Site: www.newscientist.com

Just beyond the Local Group of galaxies that surround our Milky Way, where our map of the cosmos once plunged off an edge and into the unknown, lurks a galactic sea monster. Weirdo galaxy NGC 4258 has two extra tentacles reaching out from its middle – part of a system that could one day drive or quench a revolution in physics. It was 1961 when astronomers discovered the two anomalous arms in NGC 4258, which is 25 million light years away. They defied explanation. Unlike the arms in other spiral galaxies, which wind around in the same plane like the coils of a nautilus shell, these protruded out of the disc of the galaxy. That was weird enough. But it turns out that the extra arms were just one part of an intricate machine unspooling from the middle of the galaxy – a structure now teaching us about everything from black holes to the expansion of the universe. Zoom in close to where the arms begin, and you will see a short line of blobs at the centre of the galaxy. Each of these is a cloud full of steaming hot water molecules emitting microwave beams out into space. The blobs on the right are hurtling towards us at 1000 kilometres per second. At the left, they are receding from us just as fast. In the middle, they appear to stand still. To an astronomer, that’s a recognisable pattern: the line of blobs is really the edge of a gaseous wheel about half a light year in diameter, orbiting around an axis nearly perpendicular to our line of sight. “I don’t think anybody had ever seen anything like this in this much detail,” says Mark Reid at the Smithsonian Astrophysical Observatory in Cambridge, Massachusetts. The orbiting wheel obeys centuries-old laws. Isaac Newton or Johannes Kepler would have no problem understanding it. Because of that, this structure can double as a scientific apparatus to measure more exotic phenomena. An orbiting disc must be circling something. In the mid-1990s, this galaxy’s central wheel helped convince astronomers that nearly every galaxy has a supermassive black hole weighing down its center. For the blobs to be moving at 1000 kilometres per second on a racetrack less than a light year in diameter requires that they be yoked to the gravity of something about 40 million times heavier than the sun, crammed in a tiny area. Only a black hole fits the bill. Once you assume there is a black hole there, the galaxy starts to make sense. The spinning disc is caused by material orbiting the black hole like water swirling down the drain. And those wayward tentacles could form when the disc shoots out jets of energetic particles, which then eject heated material above and below the galaxy. These processes aren’t unique to NGC 4258. Other galaxies have central discs; some may even have faint tentacles of their own waving into space. But because NGC 4258 is relatively nearby and because we see it edge-on, they show up in exquisite detail. As such, this galaxy could also hold the key to understanding the expansion of the universe, a process driven by normal particles, mysterious dark matter and an equally mysterious ingredient called dark energy that pushes the expansion to accelerate. Studying this expansion requires precise measurements of cosmic distances, which are difficult to come by. Watching the blobs orbit around NGC 4258 can help. From observations, we can gauge the physical distance between the blobs and the black hole, then with trigonometry, comparing that distance with the angular separation between the objects in the sky lets you calculate how far away this galaxy is from us. That last part is crucial to cosmologists. Knowing the distances to faraway galaxies accurately is the key part of clocking the expansion rate of the universe. That makes this galaxy a crucial data point in an ongoing argument between astronomers and cosmologists about just how fast the expansion is happening – a conflict that, if unresolved, could force a revision of modern physics. Not a bad resume for a sea-monster galaxy that sports extra tentacles.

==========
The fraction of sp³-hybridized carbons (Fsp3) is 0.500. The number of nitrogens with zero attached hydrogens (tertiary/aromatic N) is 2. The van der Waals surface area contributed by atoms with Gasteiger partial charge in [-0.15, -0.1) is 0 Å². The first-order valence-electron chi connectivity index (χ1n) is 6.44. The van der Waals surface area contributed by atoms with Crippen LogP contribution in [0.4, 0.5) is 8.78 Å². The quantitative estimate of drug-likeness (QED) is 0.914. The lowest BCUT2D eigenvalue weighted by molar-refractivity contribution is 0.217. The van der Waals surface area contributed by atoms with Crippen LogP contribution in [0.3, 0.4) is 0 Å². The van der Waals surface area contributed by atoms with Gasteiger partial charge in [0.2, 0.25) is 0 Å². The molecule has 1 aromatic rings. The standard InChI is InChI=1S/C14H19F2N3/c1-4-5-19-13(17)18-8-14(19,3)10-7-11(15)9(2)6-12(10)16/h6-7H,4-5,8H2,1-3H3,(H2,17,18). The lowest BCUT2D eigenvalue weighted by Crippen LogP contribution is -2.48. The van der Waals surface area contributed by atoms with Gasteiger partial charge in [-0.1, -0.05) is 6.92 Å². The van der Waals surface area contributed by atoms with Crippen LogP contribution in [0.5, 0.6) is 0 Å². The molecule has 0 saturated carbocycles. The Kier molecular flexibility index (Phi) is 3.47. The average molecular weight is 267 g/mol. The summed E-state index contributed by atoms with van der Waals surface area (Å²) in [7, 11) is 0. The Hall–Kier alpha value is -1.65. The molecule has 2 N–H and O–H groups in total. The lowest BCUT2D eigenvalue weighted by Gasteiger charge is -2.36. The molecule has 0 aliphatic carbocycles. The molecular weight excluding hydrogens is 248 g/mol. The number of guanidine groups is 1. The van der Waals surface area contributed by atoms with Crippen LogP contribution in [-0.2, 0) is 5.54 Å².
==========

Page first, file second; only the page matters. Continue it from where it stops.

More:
News Article | February 15, 2017
Site: spaceref.com